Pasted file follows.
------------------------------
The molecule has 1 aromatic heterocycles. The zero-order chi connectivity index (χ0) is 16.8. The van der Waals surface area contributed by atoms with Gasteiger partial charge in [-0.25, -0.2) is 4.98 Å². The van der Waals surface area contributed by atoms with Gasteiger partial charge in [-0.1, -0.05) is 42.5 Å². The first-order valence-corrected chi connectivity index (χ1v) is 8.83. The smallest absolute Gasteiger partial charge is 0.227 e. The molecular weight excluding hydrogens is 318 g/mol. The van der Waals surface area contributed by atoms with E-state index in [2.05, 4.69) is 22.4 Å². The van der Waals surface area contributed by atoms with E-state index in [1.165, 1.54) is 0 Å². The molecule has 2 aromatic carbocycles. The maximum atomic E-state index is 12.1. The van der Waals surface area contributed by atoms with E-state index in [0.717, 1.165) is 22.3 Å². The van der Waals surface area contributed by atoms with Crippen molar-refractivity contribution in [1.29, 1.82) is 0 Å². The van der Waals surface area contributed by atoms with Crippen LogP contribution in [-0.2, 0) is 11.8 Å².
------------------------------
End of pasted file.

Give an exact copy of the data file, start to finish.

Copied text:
The molecule has 1 aromatic heterocycles. The zero-order chi connectivity index (χ0) is 16.8. The van der Waals surface area contributed by atoms with Gasteiger partial charge in [-0.25, -0.2) is 4.98 Å². The van der Waals surface area contributed by atoms with Gasteiger partial charge in [-0.1, -0.05) is 42.5 Å². The first-order valence-corrected chi connectivity index (χ1v) is 8.83. The smallest absolute Gasteiger partial charge is 0.227 e. The molecular weight excluding hydrogens is 318 g/mol. The van der Waals surface area contributed by atoms with E-state index in [2.05, 4.69) is 22.4 Å². The van der Waals surface area contributed by atoms with E-state index in [1.165, 1.54) is 0 Å². The molecule has 2 aromatic carbocycles. The maximum atomic E-state index is 12.1. The van der Waals surface area contributed by atoms with E-state index in [0.717, 1.165) is 22.3 Å². The van der Waals surface area contributed by atoms with Crippen molar-refractivity contribution in [1.29, 1.82) is 0 Å². The van der Waals surface area contributed by atoms with Crippen LogP contribution in [-0.2, 0) is 11.8 Å².